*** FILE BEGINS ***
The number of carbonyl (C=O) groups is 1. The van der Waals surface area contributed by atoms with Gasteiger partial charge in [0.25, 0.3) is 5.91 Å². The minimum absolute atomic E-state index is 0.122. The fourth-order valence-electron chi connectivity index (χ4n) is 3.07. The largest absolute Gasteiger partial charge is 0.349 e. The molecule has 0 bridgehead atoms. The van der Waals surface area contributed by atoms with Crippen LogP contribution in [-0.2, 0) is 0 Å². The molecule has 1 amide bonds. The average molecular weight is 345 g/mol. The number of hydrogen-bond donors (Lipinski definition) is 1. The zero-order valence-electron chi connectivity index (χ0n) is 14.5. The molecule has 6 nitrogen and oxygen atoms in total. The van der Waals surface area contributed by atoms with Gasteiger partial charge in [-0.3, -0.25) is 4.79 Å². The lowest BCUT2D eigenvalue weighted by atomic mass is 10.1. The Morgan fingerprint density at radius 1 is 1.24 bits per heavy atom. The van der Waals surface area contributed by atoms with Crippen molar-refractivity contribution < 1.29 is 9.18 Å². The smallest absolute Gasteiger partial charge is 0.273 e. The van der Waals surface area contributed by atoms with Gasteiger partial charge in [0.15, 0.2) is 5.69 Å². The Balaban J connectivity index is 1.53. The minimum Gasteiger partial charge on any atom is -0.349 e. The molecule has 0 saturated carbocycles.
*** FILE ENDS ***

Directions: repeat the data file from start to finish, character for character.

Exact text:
The number of carbonyl (C=O) groups is 1. The van der Waals surface area contributed by atoms with Gasteiger partial charge in [0.25, 0.3) is 5.91 Å². The minimum absolute atomic E-state index is 0.122. The fourth-order valence-electron chi connectivity index (χ4n) is 3.07. The largest absolute Gasteiger partial charge is 0.349 e. The molecule has 0 bridgehead atoms. The van der Waals surface area contributed by atoms with Crippen LogP contribution in [-0.2, 0) is 0 Å². The molecule has 1 amide bonds. The average molecular weight is 345 g/mol. The number of hydrogen-bond donors (Lipinski definition) is 1. The zero-order valence-electron chi connectivity index (χ0n) is 14.5. The molecule has 6 nitrogen and oxygen atoms in total. The van der Waals surface area contributed by atoms with Gasteiger partial charge in [-0.3, -0.25) is 4.79 Å². The lowest BCUT2D eigenvalue weighted by atomic mass is 10.1. The Morgan fingerprint density at radius 1 is 1.24 bits per heavy atom. The van der Waals surface area contributed by atoms with Crippen molar-refractivity contribution < 1.29 is 9.18 Å². The smallest absolute Gasteiger partial charge is 0.273 e. The van der Waals surface area contributed by atoms with Gasteiger partial charge in [0.15, 0.2) is 5.69 Å². The Balaban J connectivity index is 1.53. The minimum Gasteiger partial charge on any atom is -0.349 e. The molecule has 0 saturated carbocycles.